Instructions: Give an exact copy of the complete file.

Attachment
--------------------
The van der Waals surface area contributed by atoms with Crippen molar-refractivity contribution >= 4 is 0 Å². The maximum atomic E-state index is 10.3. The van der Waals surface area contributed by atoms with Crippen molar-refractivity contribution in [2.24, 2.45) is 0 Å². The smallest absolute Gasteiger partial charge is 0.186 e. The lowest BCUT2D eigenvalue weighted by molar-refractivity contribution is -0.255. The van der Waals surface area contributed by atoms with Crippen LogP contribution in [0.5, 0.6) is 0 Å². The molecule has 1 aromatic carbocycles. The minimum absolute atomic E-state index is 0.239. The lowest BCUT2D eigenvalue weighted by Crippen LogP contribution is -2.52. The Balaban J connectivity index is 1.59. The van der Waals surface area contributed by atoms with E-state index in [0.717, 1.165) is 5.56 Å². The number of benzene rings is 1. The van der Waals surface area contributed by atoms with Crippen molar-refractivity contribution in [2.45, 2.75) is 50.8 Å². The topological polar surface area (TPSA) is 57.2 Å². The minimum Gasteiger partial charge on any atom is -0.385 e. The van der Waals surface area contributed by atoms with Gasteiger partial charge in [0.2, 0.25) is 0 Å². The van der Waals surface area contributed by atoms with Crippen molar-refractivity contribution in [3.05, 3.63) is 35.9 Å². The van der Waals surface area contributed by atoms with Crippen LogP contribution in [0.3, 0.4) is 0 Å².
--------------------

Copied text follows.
The van der Waals surface area contributed by atoms with Crippen molar-refractivity contribution >= 4 is 0 Å². The maximum atomic E-state index is 10.3. The van der Waals surface area contributed by atoms with Crippen molar-refractivity contribution in [2.24, 2.45) is 0 Å². The smallest absolute Gasteiger partial charge is 0.186 e. The lowest BCUT2D eigenvalue weighted by molar-refractivity contribution is -0.255. The van der Waals surface area contributed by atoms with Crippen LogP contribution in [0.5, 0.6) is 0 Å². The molecule has 1 aromatic carbocycles. The minimum absolute atomic E-state index is 0.239. The lowest BCUT2D eigenvalue weighted by Crippen LogP contribution is -2.52. The Balaban J connectivity index is 1.59. The van der Waals surface area contributed by atoms with E-state index in [0.717, 1.165) is 5.56 Å². The number of benzene rings is 1. The van der Waals surface area contributed by atoms with Crippen molar-refractivity contribution in [2.45, 2.75) is 50.8 Å². The topological polar surface area (TPSA) is 57.2 Å². The minimum Gasteiger partial charge on any atom is -0.385 e. The van der Waals surface area contributed by atoms with Gasteiger partial charge in [0.2, 0.25) is 0 Å². The van der Waals surface area contributed by atoms with Crippen molar-refractivity contribution in [3.05, 3.63) is 35.9 Å². The van der Waals surface area contributed by atoms with Crippen LogP contribution in [0.3, 0.4) is 0 Å².